• Amendment 22: This amendment is similar to Amendment 21 in that it is a sunset on the GVR. But this amendment applies specifically to shale oil development.  Shale oil wells typically have a very high amount of production in the first year or year and a half and then the production declines rapidly over the following years. Amendment 22 stated that the Gross Value Reduction of 20 percent sunsets after three years of production from a shale oil well. This would allow the bulk of production from the well to qualify for the incentive, and then the GVR would sunset, putting the well at the regular 35 percent net base tax rate.  Because Amendment 21 was shot down, Amendment 22 was withdrawn.
• Amendment 23, similar to 22, dealt with the GVR and shale oil development. It would have established a 10 percent GVR on shale oil development.
• Amendment 24 would require a company to pay tax on gas in the event that an economic sale is available for the gas. The intent of the amendment is to ensure that companies are not storing or warehousing natural gas until they negotiate a gas sales agreement that contains the element of Fiscal Certainty – generally meaning contractually locking the low oil and gas tax rates in for upward of 20 years.  This amendment failed on a 3 to 6 vote.
• Amendment 25: This amendment would sunset the provisions of SB 21 and revert the tax structure to ACES in 5 years if companies are not increasing production to levels that reach 2013 levels.  Called the “put your money where your mouth is” amendment as the legislature has been told repeatedly but without specific details that if they lower taxes in a meaningful way companies will increase production.  This amendment failed on a 3/6 vote.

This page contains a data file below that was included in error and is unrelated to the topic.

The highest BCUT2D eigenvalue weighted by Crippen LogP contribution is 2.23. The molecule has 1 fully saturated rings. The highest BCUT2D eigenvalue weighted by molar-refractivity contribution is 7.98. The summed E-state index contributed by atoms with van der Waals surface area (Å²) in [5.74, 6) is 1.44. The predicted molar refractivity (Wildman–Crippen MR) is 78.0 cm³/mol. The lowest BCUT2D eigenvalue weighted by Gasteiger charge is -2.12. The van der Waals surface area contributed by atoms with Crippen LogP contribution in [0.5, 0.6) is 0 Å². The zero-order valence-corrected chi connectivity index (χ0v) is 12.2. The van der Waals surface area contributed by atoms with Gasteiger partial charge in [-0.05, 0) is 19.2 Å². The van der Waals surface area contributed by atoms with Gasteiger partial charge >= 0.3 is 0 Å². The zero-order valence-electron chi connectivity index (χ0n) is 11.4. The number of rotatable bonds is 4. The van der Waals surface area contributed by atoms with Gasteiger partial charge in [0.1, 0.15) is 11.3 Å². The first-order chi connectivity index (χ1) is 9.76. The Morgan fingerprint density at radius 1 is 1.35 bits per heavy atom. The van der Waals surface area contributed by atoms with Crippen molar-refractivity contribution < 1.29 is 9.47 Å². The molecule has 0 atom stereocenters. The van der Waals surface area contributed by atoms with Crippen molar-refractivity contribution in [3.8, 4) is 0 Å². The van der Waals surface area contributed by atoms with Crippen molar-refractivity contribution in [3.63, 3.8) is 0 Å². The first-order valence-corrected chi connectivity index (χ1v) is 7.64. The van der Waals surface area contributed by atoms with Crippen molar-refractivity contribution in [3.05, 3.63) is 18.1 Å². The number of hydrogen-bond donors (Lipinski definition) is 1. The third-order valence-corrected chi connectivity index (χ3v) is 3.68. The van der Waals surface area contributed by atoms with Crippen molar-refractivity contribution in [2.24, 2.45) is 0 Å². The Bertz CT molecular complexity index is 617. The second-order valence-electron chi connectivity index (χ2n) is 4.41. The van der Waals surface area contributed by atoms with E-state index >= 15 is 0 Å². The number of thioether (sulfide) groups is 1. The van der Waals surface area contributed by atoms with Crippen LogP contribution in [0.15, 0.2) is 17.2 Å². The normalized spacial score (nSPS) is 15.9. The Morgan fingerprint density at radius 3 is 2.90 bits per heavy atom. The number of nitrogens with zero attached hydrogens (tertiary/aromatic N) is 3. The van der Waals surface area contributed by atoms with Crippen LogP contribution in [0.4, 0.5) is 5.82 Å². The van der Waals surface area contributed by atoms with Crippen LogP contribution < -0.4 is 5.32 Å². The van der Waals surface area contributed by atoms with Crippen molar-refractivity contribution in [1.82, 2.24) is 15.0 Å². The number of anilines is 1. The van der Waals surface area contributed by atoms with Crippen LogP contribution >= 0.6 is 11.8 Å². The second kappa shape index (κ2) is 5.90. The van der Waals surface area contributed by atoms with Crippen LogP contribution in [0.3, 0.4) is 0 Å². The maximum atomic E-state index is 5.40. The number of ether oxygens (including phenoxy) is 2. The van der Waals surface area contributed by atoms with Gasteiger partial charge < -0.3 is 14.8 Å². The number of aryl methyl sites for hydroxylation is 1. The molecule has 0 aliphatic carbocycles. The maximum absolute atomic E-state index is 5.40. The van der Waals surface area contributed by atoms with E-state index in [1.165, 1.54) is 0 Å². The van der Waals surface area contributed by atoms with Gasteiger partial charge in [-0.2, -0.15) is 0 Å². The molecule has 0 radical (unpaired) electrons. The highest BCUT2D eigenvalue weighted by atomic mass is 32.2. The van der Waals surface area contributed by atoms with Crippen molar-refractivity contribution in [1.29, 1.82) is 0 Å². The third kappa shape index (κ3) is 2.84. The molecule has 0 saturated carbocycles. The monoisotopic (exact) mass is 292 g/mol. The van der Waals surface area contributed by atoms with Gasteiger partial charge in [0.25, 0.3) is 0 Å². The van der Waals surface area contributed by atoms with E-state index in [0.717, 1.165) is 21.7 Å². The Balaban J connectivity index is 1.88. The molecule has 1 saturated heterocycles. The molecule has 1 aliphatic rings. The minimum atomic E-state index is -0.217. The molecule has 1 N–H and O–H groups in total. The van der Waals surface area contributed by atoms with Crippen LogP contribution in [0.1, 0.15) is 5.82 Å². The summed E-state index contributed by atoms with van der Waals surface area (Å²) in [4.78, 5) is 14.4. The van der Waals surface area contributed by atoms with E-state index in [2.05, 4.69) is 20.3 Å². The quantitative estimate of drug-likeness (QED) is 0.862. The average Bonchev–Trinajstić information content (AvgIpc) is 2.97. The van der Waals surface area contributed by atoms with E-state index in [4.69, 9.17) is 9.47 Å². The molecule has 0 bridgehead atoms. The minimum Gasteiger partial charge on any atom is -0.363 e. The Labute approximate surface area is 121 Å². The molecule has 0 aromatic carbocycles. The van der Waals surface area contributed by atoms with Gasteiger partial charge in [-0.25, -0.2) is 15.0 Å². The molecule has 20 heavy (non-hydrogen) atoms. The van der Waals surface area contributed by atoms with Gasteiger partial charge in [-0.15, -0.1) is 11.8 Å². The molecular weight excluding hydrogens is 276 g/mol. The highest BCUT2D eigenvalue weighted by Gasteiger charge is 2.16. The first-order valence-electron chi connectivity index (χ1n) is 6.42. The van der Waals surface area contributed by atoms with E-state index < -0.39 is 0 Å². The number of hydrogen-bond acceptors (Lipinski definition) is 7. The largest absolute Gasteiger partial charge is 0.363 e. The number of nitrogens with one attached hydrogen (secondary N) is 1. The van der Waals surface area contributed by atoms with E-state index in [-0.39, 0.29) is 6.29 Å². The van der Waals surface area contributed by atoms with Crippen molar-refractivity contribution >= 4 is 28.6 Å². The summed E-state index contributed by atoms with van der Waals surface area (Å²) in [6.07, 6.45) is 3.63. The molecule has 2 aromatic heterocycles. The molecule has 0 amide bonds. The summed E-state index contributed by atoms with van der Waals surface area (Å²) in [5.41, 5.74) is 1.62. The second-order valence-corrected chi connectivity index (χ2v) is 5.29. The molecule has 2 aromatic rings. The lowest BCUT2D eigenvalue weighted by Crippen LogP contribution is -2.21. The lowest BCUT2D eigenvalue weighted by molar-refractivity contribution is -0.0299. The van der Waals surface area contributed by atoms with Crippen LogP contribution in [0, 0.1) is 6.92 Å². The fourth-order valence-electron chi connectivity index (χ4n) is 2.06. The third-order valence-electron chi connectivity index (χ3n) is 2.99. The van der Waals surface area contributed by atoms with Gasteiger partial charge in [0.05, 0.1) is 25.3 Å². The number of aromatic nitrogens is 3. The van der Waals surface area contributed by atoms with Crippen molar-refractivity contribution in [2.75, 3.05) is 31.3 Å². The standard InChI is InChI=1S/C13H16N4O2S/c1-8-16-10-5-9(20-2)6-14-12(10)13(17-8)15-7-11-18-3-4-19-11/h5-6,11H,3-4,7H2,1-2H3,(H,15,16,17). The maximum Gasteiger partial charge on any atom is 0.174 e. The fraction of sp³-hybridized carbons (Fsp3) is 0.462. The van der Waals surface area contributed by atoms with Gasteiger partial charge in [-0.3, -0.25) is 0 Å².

• Amendment 26 would have established a “sliding scale” credit that is $5 per barrel at $100 ANS wellhead then declines at $0.10 per dollar as price per barrel increases and reaches zero at $150 ANS wellhead. 
The amendment would have deleted the high end of the credit proposed in the bill ($8-$6 depending on the price of oil) and smoothed the bracketed stairstep credit by declining the amount of credit by $.10 per dollar.  The credit in the bill offers an incentive for production of oil that is already being produced from the large legacy wells. Amendment 26 sought to decrease the fiscal impact of this credit scheme by deleting the top three brackets.

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Posted by on Apr 10th, 2013 and filed under More News. You can follow any responses to this entry through the RSS 2.0. Both comments and pings are currently closed.